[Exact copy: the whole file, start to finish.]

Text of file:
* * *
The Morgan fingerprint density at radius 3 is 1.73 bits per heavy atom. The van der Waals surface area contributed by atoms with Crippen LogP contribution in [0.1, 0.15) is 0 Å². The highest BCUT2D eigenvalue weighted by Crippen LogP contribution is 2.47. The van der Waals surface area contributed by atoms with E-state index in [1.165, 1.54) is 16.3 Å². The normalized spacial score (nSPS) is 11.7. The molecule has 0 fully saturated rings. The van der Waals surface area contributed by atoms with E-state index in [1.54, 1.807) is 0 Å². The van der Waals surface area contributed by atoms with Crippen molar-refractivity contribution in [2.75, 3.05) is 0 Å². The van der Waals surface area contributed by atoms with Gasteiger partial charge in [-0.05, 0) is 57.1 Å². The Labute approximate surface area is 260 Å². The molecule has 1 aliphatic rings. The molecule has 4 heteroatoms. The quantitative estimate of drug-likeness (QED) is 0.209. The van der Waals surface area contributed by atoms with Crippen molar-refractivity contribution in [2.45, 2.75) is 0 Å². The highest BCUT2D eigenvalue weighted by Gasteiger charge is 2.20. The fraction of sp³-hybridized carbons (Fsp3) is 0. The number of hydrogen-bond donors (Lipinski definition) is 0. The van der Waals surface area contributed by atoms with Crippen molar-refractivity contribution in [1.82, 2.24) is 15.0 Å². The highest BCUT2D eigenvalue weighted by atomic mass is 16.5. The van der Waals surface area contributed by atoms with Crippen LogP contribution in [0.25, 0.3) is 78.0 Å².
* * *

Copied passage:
The Morgan fingerprint density at radius 3 is 1.73 bits per heavy atom. The van der Waals surface area contributed by atoms with Crippen LogP contribution in [0.1, 0.15) is 0 Å². The highest BCUT2D eigenvalue weighted by Crippen LogP contribution is 2.47. The van der Waals surface area contributed by atoms with E-state index in [1.165, 1.54) is 16.3 Å². The normalized spacial score (nSPS) is 11.7. The molecule has 0 fully saturated rings. The van der Waals surface area contributed by atoms with E-state index in [1.54, 1.807) is 0 Å². The van der Waals surface area contributed by atoms with Crippen molar-refractivity contribution in [2.75, 3.05) is 0 Å². The van der Waals surface area contributed by atoms with Gasteiger partial charge in [-0.05, 0) is 57.1 Å². The Labute approximate surface area is 260 Å². The molecule has 1 aliphatic rings. The molecule has 4 heteroatoms. The quantitative estimate of drug-likeness (QED) is 0.209. The van der Waals surface area contributed by atoms with Crippen molar-refractivity contribution in [2.45, 2.75) is 0 Å². The highest BCUT2D eigenvalue weighted by Gasteiger charge is 2.20. The fraction of sp³-hybridized carbons (Fsp3) is 0. The number of hydrogen-bond donors (Lipinski definition) is 0. The van der Waals surface area contributed by atoms with Crippen molar-refractivity contribution in [1.82, 2.24) is 15.0 Å². The highest BCUT2D eigenvalue weighted by atomic mass is 16.5. The van der Waals surface area contributed by atoms with Crippen LogP contribution in [0.25, 0.3) is 78.0 Å².